Swearing-in completes phenomenal Bush ascent

Connections, charm and self-discipline put Texan in White House

January 20, 2001|By Paul West | Paul West,SUN NATIONAL STAFF

WASHINGTON - Today, George W. Bush becomes the most powerful man on the planet. But eight years ago, when his parents handed over the White House to the Clintons, he was living in another world.

Bush was focused like a laser beam on that week's Houston marathon (he ran it in a creditable 3 3/4 hours). The only national office he was rumored to be in line for was baseball commissioner.

At the time, Bush was part-owner and front man for the Texas Rangers baseball team. He had yet to win election at any level.

Propelled by family connections, a winning personality and an underrated capacity for self-discipline, he will complete his phenomenal ascent this afternoon on the west steps of the Capitol, when he is sworn in as the 43rd president of the United States.

But, as the 54-year-old Texan raises his right hand, the biggest questions won't be about how he got there. They'll be about how far he has to go.

"I think he's awed by the job. He's a man who's had enormous respect and love for his father all his life, and here he's getting into the same job," says Ken Khachigian, a veteran of Republican administrations who advised Bush's campaign. "It's an awesome job for anyone. I think it's going to be a while before he settles."

The toughest challenge Bush will confront is unknown. His father's greatest success was winning the Persian Gulf war, which no one foresaw the day he took office.

But the settling-in period will test Bush's ability to bridge the partisan chasm in Washington, a feat he pledged to accomplish in his campaign and a necessity if he is to become an effective president.

Foreign policy novice

Though he worked as an unofficial adviser in his father's administration, Bush has never held a government job in the nation's capital. He is a foreign policy novice.

So, too, were ex-governors Bill Clinton, Ronald Reagan and Jimmy Carter when they moved into the Oval Office. But none of them had to deal with doubts about the legitimacy of his presidency, which Bush will be reminded of today by demonstrators shouting "Hail to the Thief."

The breathtaking swiftness of his rise to power, plus gnawing suspicions about the depth of his intellect - fanned by the news media's fascination with what Bush calls "my mangled syntax" and exaggerated by TV's politically-minded comics - have only added to the doubts the new president must overcome.

Bush is compensating by projecting an image of upbeat self-confidence. "I'm anxious to start making decisions," he says.

Advisers point to the way Bush wasted no time in dumping Linda Chavez, his first choice for labor secretary, as evidence of his decisiveness. Others, however, wonder how he will do when faced with conflicting advice on one of the many high-level issues with which he is unfamiliar.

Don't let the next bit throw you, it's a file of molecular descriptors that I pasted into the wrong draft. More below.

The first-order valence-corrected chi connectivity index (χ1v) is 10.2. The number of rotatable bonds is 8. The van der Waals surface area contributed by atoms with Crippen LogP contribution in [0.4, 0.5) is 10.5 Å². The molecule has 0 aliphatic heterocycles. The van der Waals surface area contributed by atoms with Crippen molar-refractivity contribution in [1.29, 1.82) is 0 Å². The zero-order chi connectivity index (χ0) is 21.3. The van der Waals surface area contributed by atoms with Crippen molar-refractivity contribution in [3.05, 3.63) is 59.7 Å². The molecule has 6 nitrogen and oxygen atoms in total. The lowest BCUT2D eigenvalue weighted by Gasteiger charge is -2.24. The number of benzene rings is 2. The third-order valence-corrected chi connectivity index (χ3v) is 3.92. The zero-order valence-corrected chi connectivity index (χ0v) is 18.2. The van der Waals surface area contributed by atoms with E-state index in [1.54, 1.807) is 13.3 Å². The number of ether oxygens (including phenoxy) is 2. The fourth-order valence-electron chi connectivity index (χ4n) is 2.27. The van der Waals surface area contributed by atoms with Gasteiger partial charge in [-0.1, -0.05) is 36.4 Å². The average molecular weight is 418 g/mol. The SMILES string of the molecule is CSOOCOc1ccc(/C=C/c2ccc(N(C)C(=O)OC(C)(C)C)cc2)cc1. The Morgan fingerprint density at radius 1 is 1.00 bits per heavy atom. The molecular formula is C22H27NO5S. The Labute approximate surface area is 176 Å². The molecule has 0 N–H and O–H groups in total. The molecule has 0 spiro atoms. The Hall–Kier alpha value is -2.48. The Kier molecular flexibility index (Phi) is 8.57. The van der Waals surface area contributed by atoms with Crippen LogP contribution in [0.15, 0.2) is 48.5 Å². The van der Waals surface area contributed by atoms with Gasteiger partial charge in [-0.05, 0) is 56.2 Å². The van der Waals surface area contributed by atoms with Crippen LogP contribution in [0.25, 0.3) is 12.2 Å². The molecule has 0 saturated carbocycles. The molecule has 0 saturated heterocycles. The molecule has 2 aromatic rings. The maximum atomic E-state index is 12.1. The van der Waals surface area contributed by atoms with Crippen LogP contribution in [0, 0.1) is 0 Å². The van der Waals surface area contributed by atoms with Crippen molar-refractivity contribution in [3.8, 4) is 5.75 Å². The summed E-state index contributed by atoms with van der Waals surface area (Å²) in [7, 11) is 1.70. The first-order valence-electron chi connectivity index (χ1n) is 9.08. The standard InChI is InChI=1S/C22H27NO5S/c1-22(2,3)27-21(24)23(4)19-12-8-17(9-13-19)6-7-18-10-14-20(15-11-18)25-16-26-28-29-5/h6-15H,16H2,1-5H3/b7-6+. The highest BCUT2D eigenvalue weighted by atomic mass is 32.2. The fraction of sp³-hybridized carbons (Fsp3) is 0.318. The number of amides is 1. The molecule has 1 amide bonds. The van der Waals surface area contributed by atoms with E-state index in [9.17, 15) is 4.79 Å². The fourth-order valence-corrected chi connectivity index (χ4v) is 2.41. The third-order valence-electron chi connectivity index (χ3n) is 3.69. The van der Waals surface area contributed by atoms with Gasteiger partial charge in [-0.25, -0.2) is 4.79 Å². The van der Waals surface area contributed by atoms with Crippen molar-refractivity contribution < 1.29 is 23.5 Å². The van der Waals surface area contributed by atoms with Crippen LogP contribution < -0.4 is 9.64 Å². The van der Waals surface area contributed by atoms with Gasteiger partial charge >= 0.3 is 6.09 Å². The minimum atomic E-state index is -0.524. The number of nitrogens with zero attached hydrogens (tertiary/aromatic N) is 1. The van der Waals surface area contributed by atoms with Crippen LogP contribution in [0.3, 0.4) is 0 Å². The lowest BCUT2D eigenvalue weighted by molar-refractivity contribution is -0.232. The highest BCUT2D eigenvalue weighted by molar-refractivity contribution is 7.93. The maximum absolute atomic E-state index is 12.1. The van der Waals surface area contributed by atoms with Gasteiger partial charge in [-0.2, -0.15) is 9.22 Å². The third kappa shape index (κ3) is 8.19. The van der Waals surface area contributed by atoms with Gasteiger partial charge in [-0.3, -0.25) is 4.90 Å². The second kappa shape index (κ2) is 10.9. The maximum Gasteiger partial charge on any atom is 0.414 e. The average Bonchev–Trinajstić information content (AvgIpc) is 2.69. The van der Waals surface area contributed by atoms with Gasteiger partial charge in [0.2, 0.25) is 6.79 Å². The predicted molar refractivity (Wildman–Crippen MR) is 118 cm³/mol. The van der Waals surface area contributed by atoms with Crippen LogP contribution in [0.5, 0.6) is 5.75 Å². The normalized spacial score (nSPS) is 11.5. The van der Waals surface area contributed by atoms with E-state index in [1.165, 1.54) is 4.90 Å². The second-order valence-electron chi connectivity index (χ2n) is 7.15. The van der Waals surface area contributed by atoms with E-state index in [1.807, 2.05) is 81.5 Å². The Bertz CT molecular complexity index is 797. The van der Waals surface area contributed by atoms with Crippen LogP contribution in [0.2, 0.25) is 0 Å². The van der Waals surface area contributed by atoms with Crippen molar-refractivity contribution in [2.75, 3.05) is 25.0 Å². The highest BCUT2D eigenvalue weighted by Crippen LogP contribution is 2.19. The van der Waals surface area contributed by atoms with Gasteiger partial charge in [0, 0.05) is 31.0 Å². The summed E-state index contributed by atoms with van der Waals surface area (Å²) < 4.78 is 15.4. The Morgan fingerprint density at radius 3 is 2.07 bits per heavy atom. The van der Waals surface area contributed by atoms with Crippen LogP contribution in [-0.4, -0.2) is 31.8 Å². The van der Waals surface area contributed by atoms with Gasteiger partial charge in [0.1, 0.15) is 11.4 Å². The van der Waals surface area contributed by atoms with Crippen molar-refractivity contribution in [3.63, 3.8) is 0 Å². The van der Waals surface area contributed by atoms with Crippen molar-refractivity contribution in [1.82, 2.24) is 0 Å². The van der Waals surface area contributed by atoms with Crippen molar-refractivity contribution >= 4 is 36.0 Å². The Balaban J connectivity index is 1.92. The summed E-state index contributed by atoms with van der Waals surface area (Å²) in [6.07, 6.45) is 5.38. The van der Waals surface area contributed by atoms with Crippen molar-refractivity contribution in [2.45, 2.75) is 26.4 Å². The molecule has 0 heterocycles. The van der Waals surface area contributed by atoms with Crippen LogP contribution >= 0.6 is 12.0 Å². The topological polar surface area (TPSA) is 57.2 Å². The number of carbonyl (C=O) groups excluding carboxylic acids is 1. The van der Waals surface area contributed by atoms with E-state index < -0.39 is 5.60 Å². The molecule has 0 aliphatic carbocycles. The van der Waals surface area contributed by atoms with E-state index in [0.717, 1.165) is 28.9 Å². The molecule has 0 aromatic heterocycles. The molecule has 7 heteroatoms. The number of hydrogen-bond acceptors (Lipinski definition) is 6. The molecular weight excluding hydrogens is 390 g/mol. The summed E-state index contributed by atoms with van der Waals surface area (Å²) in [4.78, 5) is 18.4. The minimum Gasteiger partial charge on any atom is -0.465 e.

But if the sheer force of affable charm can make the difference between a successful presidency and a failed one - and Bush will try to prove that it can - he could wind up surprising the skeptics.

"He has very good personal skills. He's got a lot of enthusiasm, a lot of energy. He's a very kind, decent, generous person, and people like him," says Reggie Bashur, a Republican strategist who worked for Bush as governor.

More tools at his disposal

A tactile politician in the Lyndon Johnson mold, Bush was adept at stroking state legislators to advance his agenda as governor. He would prowl the Texas Capitol, buttonholing lawmakers in hallways or meeting them individually or in small groups in his office or over breakfast or lunch.

Bush complains his style might become cramped, because "presidents don't move very freely." But he will have at his disposal tools he never had before. Even the most hard-bitten members of Congress have been known to swoon when the incomparable perquisites of the presidency - from a late-afternoon drink at the White House to a weekend at Camp David or a seat in a private box at the Kennedy Center or aboard Air Force One - are brought to bear.

The rookie in the Oval Office has also assembled the strongest government team in decades. He has loaded his administration with all-stars from the past four Republican White Houses, plus a smattering of newcomers from around the country and his cadre of loyal advisers from Texas.

Heading his kitchen Cabinet is his father, whose advice the new president will continue to draw upon. Among the moves the elder Bush urged his son to make was naming Dick Cheney as his running mate.

Cheney is predicted to become the most influential presidential adviser in years and the most powerful vice president ever. But Cheney's success in recruiting several former colleagues for top Cabinet jobs also reinforced doubts about the degree to which Bush will be in charge of his administration.

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